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Inaugural Rowe Lecture focuses on end-of-life issues

by Scott Brinckerhoff - April 17, 2006

Launching his lecture with an illustration of a patient in the Middle Ages undergoing gall bladder surgery, Dr. Joseph Civetta of the UConn Health Center invited students Tuesday night to ponder troubling questions that present themselves when medical technology collides with ethics, theology, and economics.

The unlucky gall bladder patient in days of yore would be amazed to see modern advances, Civetta said.

The large incision in the abdomen that doctors learned to make decades ago has been replaced by laparoscopic surgery and even robotic surgery, in which a doctor looks through goggles and manipulates instruments inside the patient.

Organ transplants and the ability to restart a heart have altered the very notion of what constitutes death, he added. The new standard is cessation of brain activity.

Medical advances mean that doctors can prolong life as never before, even when a patient’s life may have lost value, dignity, and meaning, Civetta said.

So how should we deal with death? To engage the mostly youthful audience, whose thoughts of dying may be remote at best, he used personal recollections, cartoons, and quotations to probe the question.

Civetta was the inaugural speaker for the John and Valerie Rowe Lecture Series, which brings distinguished medical scholars to campus to speak about critical topics in health care.

Civetta, a surgeon, has written extensively and taught at Harvard Medical School and the University of Miami School of Medicine.

Until recently, he was program director of the Integrated General Surgery Residency at the UConn Health Center.

“We as a society have a problem facing both life and death,” he said.

“Even though we talk about death being a part of life, we use euphemisms like ‘passed away’ or ‘expired,’ and identify with cartoons like the one in which one fellow asks another what he would like to have on his headstone. The answer: ‘He’s not here yet’.”

Two principles of medicine – to preserve life and alleviate suffering – are not always compatible, Civetta explained.

Another cartoon, this one depicting an ancient man surrounded by machines in intensive care while being queried by a reporter about his wonderful long life, drove home the point.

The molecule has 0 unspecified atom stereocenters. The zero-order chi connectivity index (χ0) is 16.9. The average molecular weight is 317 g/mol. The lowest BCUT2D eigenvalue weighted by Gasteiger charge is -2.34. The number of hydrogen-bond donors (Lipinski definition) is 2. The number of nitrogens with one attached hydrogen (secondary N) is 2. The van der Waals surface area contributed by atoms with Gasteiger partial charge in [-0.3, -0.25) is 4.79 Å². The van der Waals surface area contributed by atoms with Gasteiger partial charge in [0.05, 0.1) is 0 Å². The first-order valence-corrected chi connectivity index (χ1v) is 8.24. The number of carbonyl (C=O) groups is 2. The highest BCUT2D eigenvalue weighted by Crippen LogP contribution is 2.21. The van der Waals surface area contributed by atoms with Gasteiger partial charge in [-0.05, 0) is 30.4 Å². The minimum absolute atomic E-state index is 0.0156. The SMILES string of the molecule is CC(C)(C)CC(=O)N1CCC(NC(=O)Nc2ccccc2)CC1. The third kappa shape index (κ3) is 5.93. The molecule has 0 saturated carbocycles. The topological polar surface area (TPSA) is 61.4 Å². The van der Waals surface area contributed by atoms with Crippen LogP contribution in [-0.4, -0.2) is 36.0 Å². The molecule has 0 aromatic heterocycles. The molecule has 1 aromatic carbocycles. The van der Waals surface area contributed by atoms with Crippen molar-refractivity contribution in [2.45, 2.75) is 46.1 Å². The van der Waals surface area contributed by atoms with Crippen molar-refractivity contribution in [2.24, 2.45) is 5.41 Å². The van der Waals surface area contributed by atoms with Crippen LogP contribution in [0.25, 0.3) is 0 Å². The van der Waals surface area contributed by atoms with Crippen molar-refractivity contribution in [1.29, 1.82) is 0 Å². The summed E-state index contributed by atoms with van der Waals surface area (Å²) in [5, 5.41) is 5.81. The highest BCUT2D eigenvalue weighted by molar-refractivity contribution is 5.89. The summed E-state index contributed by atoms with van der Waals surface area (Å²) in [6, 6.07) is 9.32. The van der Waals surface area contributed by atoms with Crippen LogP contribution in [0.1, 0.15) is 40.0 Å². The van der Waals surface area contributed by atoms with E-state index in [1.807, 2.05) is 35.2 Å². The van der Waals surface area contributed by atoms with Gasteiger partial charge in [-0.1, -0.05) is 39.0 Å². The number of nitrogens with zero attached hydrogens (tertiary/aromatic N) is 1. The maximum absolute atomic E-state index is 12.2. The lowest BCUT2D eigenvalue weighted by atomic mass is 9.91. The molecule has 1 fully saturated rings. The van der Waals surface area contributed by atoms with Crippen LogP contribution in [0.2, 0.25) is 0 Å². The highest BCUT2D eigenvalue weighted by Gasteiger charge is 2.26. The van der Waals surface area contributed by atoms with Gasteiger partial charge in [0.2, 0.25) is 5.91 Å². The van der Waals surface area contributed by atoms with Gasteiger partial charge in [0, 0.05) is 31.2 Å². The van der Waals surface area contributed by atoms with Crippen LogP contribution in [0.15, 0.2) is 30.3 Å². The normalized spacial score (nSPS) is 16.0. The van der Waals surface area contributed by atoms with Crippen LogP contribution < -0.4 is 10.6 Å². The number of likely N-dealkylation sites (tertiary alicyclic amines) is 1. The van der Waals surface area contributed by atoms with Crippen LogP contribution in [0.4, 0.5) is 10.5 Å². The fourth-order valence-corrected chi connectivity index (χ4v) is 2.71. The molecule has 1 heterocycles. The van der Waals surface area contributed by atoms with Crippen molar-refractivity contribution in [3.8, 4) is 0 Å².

Dr. Joseph Civetta, professor and vice chair of the Health Center's surgery department, gives the inaugural John and Valerie Rowe Lecture at the Pharmacy/Biology Building April 11.
Dr. Joseph Civetta, professor and vice chair of the Health Center’s surgery department, gives the inaugural John and Valerie Rowe Lecture at the Pharmacy/Biology Building April 11.
Photo by Peter Morenus

“We think we’re supposed to be able to save everybody, so we regard somebody dying as a failure. This is viewing death as unnatural, rather than as a successful departure from life,” Civetta said.

“We should not be preventing death, but we should be preventing bad dying.”

A good death, he suggested, is focused on the patient’s needs, rather than a family’s needs, or the protocols of a health insurance company.

But many people – apparently including almost all of Civetta’s audience – have not made their end-of-life wishes known, complicating the direction medical care may take when the time comes.

For a Mississippi doctor quoted by Civetta, the answer about what to do medically and when to do it was intuitive: “When the Lord puts his hands on, I take mine off.”

Despite all the advances in medical care, “The death rate remains the same, one per person,” Civetta said, quoting a former Department of Health, Education, and Welfare secretary.

Civetta encouraged potential caregivers in his audience to spend as much time developing good doctor-patient relationships as they do mastering new technology.

He also urged them to become familiar with right-to-die cases, futile vs. worthwhile care, and what constitutes quality of life.

He touched on the financial cost of care and joked that one day insurance companies may figure out a way of automatically shutting off care once their payout ceiling is reached, simplifying the dilemma doctors and patients often face.

He also introduced his listeners to the “Franklin-Allen” school of medical economics, founded by Benjamin Franklin, who said, “God heals and the doctor takes the fee,” and augmented by Woody Allen, who said, “Death is a great way to cut down expenses.”

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